HUMAN BEING – Transcendence or Psychosis
by Igor Kufayev
What is the Human Condition?
When it comes to acknowledging the common ground beneath all our behavioral patterns, the term human condition is both a universally shared view and something which reconciles all our differences. At least that’s the perspective generally accepted by most schools of psychology. The human condition is inseparable from the culture where the word gains its unique flavor, and once agreed upon, is accepted unquestionably. Yet what does it mean to be human from a metaphysical point of view, and is there a consensus shared by most perennial traditions? Rarely do we give ourselves license to look into the full spectrum of what constitutes our humanness. We consider ourselves to be human beings — it is a given condition; yet what does it mean in the context of spiritual work, which, if we are to understand its premises properly, is aimed at realization of our innermost potential?
“After all, the process of Self-realization is to go beyond, to transcend the boundaries of human consciousness, to realize the essence of who we are beyond our most dearly held notions. Why even pose such a question as what it means to be human?”
Let us look at it from another perspective to see if being human is beyond our wildest imagination. Hence, let us consider the following: whenever we identify exclusively with a gender, race, family, profession, etc, that identification is obviously an impediment on the sense of who we are, on the sense of self. When one thinks of oneself as a member of this race, culture, nation, family, a particular story associated with its narrative comes alive, and a notion of being is born. In this respect, notwithstanding the value in cultural diversity, a human being will be the ultimate point of our shared identity.
With some exposure to basic tenets of perennial truth — or through direct experiences profound enough to change our perceptions — these often culturally imposed boundaries begin to be less well defined. Our gradually expanding consciousness no longer accepts these self-imposed limitations. This heralds the dawn of independence from temporarily held ideas and notions about ourselves and the world, which leads to expansiveness, openness, greater freedom — until we come up against this utterly perplexing drama and encounter our limitations again, when faced with the ultimate point of human identity. To go beyond that identity requires some courage and a different kind of knowledge.
It seems that many who have repeated experience of transcendence return to this human condition bewildered by the edge of the abyss. Deep down it’s terrifying to leave the humanness behind.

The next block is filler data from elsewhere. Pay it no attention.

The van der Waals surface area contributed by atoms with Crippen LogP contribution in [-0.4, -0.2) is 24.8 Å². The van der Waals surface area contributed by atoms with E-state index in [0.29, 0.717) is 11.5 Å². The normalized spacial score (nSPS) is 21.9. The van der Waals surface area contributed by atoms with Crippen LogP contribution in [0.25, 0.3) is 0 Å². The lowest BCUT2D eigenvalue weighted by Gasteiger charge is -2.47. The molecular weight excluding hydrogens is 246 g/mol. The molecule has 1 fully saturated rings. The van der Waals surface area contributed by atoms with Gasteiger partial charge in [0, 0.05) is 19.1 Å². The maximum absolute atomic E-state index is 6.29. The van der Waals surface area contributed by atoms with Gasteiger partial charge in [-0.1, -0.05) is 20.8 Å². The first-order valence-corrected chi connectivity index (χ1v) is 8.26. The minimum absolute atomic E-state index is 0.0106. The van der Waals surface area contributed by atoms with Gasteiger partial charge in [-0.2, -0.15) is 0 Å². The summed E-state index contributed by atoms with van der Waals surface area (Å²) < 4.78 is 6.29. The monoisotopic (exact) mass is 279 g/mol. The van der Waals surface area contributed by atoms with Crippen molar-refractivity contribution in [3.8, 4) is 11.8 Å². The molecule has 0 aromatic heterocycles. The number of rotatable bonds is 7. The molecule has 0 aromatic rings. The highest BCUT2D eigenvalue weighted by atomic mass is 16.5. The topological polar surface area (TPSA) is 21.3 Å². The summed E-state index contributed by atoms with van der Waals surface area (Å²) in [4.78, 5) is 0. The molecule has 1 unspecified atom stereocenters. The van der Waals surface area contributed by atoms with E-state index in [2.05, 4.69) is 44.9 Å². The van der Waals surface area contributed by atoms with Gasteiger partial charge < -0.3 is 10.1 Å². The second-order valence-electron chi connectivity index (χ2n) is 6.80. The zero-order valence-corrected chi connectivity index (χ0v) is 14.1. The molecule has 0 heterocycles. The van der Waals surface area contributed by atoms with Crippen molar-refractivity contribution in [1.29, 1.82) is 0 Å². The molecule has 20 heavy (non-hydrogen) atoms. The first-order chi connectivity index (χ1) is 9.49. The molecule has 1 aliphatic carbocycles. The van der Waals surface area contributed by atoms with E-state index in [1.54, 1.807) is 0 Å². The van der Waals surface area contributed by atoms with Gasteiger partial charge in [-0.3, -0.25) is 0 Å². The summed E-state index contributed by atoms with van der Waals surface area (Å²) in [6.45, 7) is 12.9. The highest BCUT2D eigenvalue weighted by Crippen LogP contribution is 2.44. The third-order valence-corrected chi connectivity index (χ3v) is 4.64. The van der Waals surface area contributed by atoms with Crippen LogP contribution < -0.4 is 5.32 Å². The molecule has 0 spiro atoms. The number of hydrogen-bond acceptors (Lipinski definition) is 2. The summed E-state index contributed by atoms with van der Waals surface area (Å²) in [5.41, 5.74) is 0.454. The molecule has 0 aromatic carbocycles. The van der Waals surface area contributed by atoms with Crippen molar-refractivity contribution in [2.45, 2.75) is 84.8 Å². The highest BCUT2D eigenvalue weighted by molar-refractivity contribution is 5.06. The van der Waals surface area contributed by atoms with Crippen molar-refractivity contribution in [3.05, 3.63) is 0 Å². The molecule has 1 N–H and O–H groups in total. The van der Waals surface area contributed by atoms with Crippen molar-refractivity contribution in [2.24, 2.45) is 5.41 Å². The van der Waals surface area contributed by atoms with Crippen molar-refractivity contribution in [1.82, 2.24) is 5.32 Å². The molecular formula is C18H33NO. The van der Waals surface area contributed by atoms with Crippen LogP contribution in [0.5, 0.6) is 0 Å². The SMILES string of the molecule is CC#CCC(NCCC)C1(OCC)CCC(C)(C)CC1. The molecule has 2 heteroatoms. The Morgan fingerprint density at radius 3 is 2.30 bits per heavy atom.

“Paradoxically, if we don’t bring to question our human-ness, we cannot enjoy being human in the full measure of what this notion ultimately exemplifies, because human being is a very important affair. A very important phase.”
For example, when speaking from the perspective of evolution, plant formation was an important phase which allowed the formation of oxygen on the planet — imagine, millions of years of plant life — so that the vertebrates could breathe! Every phase is the result of the previous formation paving the way for a successive one — mineral phase, plant phase, animal phase, human phase. Every phase, though concealing the previous one by outgrowing it in evolutionary terms, could be seen as a progressive becoming. What if we are giving birth to something here whilst going about our daily life, seldom aware of what this life really represents? What if human being is not just another stage — a trial and error, an experiment in Consciousness — but a possibility for that convergence back onto the Self?
Whatever can be found in the Universe, can be found in this Body
Breakthroughs in neuroscience with regard to the neuroplasticity of the brain could be an entrance point into deeper insights on where this notion of being human is arising. Paired with the timeless wisdom of the Vedic/Tantric view on the nature of Ultimate Reality — there is no such thing as human, just as there is no such thing as a tree, or dog, or rock. All these are but manifestations of the Absolute in Its Power of Self-expression, spoken of in the Upanishads as “Purnamadah Purnamidam”: fullness expressed as fullness.
This brings us to the Tantric paradigm that, “Whatever can be found in the universe — can be found in this body” (Kularnava-Tantra). Tantra sees the body as a living laboratory for transmuting base elements into the gold of Pure Awareness. Seen from this perspective, when given to spiritual practices, we conduct this research with no device other than our own awareness.
“The birthing of a qualitatively new substance requires an act of offering – and unless we are prepared to sacrifice certain notions about ourselves, we cannot actualize the potentiality present in human birth. In other words, to fully embody what it means to be human, our human-ness needs to be given up. Sacrificed.”
Otherwise we settle on this very concept of the human condition, which the sages have spoken of in terms of “the machinery of gut-and-brain reaction/responses”. Most of our cognitive responses are automated because our perception is determined by previous experiences, which in turn plant the seeds of desire for future ones. The wheel of samsara — propelled by the law of cause and effect — is in perpetual motion. This needs to be broken, otherwise we are in for a vicious merry-go-round circle of holding onto these notions which constantly reinforce this pseudo-identity, known in Vedic vernacular as non-self. We settle for that concept of human being, and glorify that identity. And by and large ours has become a culture of this glorification, with the few exceptions giving vitality to our culture as real breakthroughs into the field of possibilities — showing us the way out of our self-imposed boundaries.
Human Being as the crowning Affair of all evolutionary Processes